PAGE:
Why Companies Fail on Technical Careers

I cannot say how often I read in some company’s image brochure that management and expert career paths are treated equal. There must be companies on our planet where this is true, but I have yet to see it in practice. Why is that? (Unless mentioned otherwise this article is about the IT industry with a strong focus on consulting and software companies.)

In my experience the core reason is a fundamental lack of understanding from the non-technical folks that make the relevant decisions, i.e. management. They have a vague impression of techies that is often dominated by perceived social deficiencies (“They can’t look me in the eye”). While the latter is sometimes true, how can it be a measure of someone’s qualification to perform a complex technical task? And perhaps there is actually a good reason for averting my eyes. I cannot speak for others, but when I have a complicated discussion, it helps me focus all my mental capacity on the problem at hand when I look onto the table.

I would speculate that, as in so may other cases, the heart of the problem lies with mid-level management (where the details are determined) as opposed to the C-level. Taking into account the Peter principle, what does that say about middle management? Yes, this a strong simplification and it does many people injustice. I have personally met quite a few people on this level that I consider great at their job, particularly including leadership skills. But just as well did I encounter folks who cannot think out-of-the-box and blindly follow rules and processes. And it is this capability to see new ways, make realistic projections about what will (not) work, and lead by example “where no-one has gone before”.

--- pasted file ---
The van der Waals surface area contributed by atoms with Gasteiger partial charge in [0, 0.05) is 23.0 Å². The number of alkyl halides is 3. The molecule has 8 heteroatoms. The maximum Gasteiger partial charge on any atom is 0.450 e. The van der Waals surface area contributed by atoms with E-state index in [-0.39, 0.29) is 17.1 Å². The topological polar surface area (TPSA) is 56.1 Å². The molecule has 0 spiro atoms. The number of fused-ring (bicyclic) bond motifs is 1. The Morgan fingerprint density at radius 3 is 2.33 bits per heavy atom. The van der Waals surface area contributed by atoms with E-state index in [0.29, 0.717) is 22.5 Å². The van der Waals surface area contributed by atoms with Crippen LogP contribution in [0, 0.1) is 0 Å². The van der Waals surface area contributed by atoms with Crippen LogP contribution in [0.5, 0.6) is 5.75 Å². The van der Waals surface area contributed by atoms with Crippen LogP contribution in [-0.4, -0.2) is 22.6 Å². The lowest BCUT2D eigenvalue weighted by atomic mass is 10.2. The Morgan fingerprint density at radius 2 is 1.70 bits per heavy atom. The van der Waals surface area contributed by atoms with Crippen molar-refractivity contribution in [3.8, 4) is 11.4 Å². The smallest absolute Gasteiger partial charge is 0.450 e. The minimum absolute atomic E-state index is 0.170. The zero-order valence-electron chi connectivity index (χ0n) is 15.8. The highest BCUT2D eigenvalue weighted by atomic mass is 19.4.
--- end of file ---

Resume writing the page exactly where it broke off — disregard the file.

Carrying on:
A particularly interesting story for me was the encounter with an HR person where we talked about setting up an initiative to advance technical folks (what is often called a high-potential program). My idea was met with friendly resistance and the argument was made that contrary to management, the technical side is so much more diverse that it would be virtually impossible to have a single program. In fact this HR person seriously thought that every techie needed his or her completely individual program.

My counter argument then was that this would not be a technical program (learn programming language XYZ) but one for professional and personal development. So we talk about e.g. how to present a complex technical scenario to upper management for getting a budget approval. Or how to engage with a customer and instill confidence that a given product is the right choice to solve their business problem. And all this with being authentic and building upon the strong technical knowledge one has.

I don’t want to appear as simply bashing HR here. But the underlying problem was that assumptions had been made about what would be suitable for technical folks without ever having spoken with any of them. Would this happen the same way for management staff?

From a more abstract perspective it comes down to the fact that many decisions are made based on personal trust and relationships, rather than on processes and policies. So what is needed is that the relevant management and technical staff (on every hierarchical level) talk to each other in the spirit of equality. And here both sides fail miserably too often.

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